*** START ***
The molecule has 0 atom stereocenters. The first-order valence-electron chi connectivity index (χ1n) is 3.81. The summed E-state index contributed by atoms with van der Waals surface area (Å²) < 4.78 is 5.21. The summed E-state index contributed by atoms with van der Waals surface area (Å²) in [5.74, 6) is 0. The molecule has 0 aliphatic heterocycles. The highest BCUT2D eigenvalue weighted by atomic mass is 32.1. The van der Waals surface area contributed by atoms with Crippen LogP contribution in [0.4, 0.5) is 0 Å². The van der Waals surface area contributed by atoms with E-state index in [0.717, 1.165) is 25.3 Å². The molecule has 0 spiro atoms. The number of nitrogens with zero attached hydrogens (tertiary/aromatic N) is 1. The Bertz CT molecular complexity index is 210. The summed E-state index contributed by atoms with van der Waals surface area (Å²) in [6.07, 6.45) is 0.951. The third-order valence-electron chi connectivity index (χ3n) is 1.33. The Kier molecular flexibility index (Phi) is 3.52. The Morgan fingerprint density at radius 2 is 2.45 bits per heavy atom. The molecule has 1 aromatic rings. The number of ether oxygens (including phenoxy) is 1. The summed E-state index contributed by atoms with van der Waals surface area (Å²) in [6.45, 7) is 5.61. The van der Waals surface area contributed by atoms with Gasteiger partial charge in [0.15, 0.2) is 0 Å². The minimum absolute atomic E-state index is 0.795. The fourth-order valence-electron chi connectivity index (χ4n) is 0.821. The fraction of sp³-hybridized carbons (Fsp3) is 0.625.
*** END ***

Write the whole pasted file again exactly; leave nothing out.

The molecule has 0 atom stereocenters. The first-order valence-electron chi connectivity index (χ1n) is 3.81. The summed E-state index contributed by atoms with van der Waals surface area (Å²) < 4.78 is 5.21. The summed E-state index contributed by atoms with van der Waals surface area (Å²) in [5.74, 6) is 0. The molecule has 0 aliphatic heterocycles. The highest BCUT2D eigenvalue weighted by atomic mass is 32.1. The van der Waals surface area contributed by atoms with Crippen LogP contribution in [0.4, 0.5) is 0 Å². The van der Waals surface area contributed by atoms with E-state index in [0.717, 1.165) is 25.3 Å². The molecule has 0 spiro atoms. The number of nitrogens with zero attached hydrogens (tertiary/aromatic N) is 1. The Bertz CT molecular complexity index is 210. The summed E-state index contributed by atoms with van der Waals surface area (Å²) in [6.07, 6.45) is 0.951. The third-order valence-electron chi connectivity index (χ3n) is 1.33. The Kier molecular flexibility index (Phi) is 3.52. The Morgan fingerprint density at radius 2 is 2.45 bits per heavy atom. The molecule has 1 aromatic rings. The number of ether oxygens (including phenoxy) is 1. The summed E-state index contributed by atoms with van der Waals surface area (Å²) in [6.45, 7) is 5.61. The van der Waals surface area contributed by atoms with Gasteiger partial charge in [0.15, 0.2) is 0 Å². The minimum absolute atomic E-state index is 0.795. The fourth-order valence-electron chi connectivity index (χ4n) is 0.821. The fraction of sp³-hybridized carbons (Fsp3) is 0.625.